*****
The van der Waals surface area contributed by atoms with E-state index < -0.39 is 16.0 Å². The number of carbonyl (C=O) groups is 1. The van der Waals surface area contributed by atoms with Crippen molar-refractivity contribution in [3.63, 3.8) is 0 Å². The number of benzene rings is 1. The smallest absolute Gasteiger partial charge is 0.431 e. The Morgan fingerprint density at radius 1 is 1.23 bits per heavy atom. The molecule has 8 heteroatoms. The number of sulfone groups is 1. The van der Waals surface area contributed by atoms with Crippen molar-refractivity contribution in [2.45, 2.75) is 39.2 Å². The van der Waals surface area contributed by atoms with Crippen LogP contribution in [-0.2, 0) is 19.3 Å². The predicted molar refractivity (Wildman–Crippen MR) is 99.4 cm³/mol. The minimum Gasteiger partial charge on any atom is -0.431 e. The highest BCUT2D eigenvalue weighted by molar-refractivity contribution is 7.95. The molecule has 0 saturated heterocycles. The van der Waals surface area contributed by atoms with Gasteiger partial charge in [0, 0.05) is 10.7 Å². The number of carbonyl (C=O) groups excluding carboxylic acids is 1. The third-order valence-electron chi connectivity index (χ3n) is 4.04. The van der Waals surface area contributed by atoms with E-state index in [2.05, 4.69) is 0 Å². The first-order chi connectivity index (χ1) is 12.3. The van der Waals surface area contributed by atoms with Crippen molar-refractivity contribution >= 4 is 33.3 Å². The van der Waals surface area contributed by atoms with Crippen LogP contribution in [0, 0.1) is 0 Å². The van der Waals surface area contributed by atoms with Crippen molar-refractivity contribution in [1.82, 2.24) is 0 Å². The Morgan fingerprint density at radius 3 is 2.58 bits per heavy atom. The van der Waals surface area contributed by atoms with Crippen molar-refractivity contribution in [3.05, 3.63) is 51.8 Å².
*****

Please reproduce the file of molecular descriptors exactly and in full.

The van der Waals surface area contributed by atoms with E-state index < -0.39 is 16.0 Å². The number of carbonyl (C=O) groups is 1. The van der Waals surface area contributed by atoms with Crippen molar-refractivity contribution in [3.63, 3.8) is 0 Å². The number of benzene rings is 1. The smallest absolute Gasteiger partial charge is 0.431 e. The Morgan fingerprint density at radius 1 is 1.23 bits per heavy atom. The molecule has 8 heteroatoms. The number of sulfone groups is 1. The van der Waals surface area contributed by atoms with Crippen molar-refractivity contribution in [2.45, 2.75) is 39.2 Å². The van der Waals surface area contributed by atoms with Crippen LogP contribution in [-0.2, 0) is 19.3 Å². The predicted molar refractivity (Wildman–Crippen MR) is 99.4 cm³/mol. The minimum Gasteiger partial charge on any atom is -0.431 e. The highest BCUT2D eigenvalue weighted by molar-refractivity contribution is 7.95. The molecule has 0 saturated heterocycles. The van der Waals surface area contributed by atoms with Gasteiger partial charge in [0, 0.05) is 10.7 Å². The number of carbonyl (C=O) groups excluding carboxylic acids is 1. The third-order valence-electron chi connectivity index (χ3n) is 4.04. The van der Waals surface area contributed by atoms with E-state index in [2.05, 4.69) is 0 Å². The first-order chi connectivity index (χ1) is 12.3. The van der Waals surface area contributed by atoms with Crippen molar-refractivity contribution >= 4 is 33.3 Å². The van der Waals surface area contributed by atoms with Crippen LogP contribution in [0, 0.1) is 0 Å². The van der Waals surface area contributed by atoms with Crippen molar-refractivity contribution in [1.82, 2.24) is 0 Å². The Morgan fingerprint density at radius 3 is 2.58 bits per heavy atom. The van der Waals surface area contributed by atoms with Crippen molar-refractivity contribution in [3.05, 3.63) is 51.8 Å².